In this quick post I wanted to explain that sometimes the editorial process can be tricky. This is especially true when you get an editor who isn’t familiar with gay men and the editor is editing m/m fiction. It’s one thing to know when to remove or add a comma. But it’s completely different when it comes to getting inside the head of a gay man and knowing when a scene works or not. I’ve been an editor. So I know how it works on both sides of the fence.
I’ve posted about how I love all the editors I work with. And I thank them time and again for helping me produce what we all think and hope readers are going to like. I stand by this and I can’t thank them enough.
But sometimes there are situations where the author knows more than the editor. And this is when the author has to fight for the reader. It doesn’t happen often. But when it does, I can tell you for sure that authors aren’t thinking about the editor’s feelings or opinions. Authors aren’t thinking about what book reviewers will think or how they will feel either.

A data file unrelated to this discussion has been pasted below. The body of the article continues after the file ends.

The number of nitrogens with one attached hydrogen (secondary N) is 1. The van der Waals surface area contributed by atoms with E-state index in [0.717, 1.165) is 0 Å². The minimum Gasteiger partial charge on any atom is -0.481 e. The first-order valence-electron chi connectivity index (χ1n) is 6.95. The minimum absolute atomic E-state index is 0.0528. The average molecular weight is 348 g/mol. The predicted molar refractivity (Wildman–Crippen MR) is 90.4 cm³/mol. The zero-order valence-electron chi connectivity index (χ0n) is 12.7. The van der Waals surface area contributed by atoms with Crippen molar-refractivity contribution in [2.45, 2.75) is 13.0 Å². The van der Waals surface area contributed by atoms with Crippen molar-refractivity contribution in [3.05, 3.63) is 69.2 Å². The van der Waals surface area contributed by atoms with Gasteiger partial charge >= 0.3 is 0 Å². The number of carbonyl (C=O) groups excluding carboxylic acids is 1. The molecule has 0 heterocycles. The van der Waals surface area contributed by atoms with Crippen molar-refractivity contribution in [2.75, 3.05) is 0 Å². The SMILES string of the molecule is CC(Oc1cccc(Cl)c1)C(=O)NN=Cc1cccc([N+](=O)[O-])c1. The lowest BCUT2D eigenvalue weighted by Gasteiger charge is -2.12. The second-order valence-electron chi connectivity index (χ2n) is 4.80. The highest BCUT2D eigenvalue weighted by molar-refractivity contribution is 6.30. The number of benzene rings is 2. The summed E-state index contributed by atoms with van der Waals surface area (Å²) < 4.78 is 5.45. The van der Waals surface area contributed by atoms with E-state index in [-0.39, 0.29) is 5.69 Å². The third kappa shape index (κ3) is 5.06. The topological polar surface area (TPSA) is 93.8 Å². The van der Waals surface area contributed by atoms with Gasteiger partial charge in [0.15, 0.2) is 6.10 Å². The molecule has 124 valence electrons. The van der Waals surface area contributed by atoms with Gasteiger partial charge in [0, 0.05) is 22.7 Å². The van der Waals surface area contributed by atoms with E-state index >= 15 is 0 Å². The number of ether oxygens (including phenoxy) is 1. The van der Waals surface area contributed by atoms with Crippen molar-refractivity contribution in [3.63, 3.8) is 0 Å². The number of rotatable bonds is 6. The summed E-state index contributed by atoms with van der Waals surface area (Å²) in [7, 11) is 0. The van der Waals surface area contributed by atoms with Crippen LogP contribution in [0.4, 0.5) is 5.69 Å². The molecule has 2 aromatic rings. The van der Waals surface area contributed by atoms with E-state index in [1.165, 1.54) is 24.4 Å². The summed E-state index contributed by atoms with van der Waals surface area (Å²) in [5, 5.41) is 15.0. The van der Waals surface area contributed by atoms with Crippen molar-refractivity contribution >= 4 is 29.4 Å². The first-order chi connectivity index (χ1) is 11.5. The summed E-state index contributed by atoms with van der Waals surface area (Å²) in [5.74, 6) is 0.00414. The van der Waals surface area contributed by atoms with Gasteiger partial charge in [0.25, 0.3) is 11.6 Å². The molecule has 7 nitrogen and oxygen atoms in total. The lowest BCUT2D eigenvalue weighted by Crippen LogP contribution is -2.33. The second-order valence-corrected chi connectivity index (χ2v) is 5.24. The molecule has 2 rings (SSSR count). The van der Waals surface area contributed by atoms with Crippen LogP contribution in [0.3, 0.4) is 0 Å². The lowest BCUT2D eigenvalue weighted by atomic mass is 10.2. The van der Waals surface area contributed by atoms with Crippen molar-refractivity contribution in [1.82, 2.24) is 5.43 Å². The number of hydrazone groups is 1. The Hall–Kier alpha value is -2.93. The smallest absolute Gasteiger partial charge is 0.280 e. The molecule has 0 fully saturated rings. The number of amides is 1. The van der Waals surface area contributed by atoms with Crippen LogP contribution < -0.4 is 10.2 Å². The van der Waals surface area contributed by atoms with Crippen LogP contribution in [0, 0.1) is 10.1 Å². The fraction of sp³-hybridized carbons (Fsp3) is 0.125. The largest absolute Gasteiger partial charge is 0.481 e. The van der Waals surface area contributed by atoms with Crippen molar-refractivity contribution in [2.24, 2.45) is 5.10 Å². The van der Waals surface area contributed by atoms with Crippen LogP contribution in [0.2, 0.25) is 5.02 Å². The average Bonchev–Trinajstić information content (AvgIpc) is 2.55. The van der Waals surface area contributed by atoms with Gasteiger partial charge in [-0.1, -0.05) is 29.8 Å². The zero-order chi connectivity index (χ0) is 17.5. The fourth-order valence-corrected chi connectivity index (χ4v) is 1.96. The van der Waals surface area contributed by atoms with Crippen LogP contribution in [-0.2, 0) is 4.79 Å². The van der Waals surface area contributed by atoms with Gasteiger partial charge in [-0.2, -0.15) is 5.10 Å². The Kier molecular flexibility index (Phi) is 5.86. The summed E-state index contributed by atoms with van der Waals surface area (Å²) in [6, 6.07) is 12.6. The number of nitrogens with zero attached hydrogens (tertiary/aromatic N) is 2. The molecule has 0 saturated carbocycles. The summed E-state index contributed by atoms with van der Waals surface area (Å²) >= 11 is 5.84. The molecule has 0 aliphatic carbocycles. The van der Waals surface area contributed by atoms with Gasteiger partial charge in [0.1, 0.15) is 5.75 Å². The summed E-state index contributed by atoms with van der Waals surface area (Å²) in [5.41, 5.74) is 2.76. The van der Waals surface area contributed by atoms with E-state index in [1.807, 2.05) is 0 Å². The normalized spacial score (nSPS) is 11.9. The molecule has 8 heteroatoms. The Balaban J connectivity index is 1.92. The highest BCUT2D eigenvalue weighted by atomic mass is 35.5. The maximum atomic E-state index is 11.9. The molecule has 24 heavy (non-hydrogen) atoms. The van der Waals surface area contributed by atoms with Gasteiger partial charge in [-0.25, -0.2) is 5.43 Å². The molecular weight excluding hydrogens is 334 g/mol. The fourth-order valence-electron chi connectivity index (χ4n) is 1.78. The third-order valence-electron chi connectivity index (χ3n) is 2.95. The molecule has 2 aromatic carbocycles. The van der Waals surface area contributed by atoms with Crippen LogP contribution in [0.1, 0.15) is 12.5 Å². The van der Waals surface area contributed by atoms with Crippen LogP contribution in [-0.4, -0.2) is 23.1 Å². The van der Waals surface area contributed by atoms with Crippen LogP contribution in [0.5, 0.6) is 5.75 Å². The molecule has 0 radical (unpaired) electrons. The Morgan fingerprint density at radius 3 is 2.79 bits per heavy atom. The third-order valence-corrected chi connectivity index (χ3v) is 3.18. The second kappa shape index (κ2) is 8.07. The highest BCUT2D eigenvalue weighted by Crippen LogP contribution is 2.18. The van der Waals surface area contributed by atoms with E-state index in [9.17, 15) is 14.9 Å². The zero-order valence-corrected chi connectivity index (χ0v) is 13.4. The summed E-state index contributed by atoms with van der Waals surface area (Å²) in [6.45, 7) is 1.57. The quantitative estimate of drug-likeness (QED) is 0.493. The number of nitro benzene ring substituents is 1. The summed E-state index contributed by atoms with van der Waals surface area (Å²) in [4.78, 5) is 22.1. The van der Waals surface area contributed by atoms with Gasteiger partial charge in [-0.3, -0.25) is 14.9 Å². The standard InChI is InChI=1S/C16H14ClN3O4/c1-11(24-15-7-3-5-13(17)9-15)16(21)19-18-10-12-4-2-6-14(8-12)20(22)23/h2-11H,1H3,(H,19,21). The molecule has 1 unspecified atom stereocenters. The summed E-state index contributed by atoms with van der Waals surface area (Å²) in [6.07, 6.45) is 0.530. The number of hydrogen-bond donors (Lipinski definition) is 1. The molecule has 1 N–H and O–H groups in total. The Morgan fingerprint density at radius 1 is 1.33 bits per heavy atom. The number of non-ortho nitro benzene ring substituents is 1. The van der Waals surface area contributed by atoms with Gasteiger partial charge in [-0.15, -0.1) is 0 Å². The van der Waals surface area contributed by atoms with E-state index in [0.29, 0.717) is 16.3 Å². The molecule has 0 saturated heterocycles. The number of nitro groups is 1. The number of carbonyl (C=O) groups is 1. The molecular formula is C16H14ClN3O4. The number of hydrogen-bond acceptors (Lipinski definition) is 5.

The author is only thinking about one person: the reader. We think about those of you who have sent us e-mails and praised our work. We think about those of you who have left one star reviews and have been disappointed in something we hope we can learn from. We even think about those of you who haven’t read our work yet. And we do our best to make sure you get what we think and what we hope you’re going to want. You are the most important people to us and nothing else matters. And if it means we have to fight to get you what we think you want, we’re more than willing to roll up our sleeves and go to battle for you.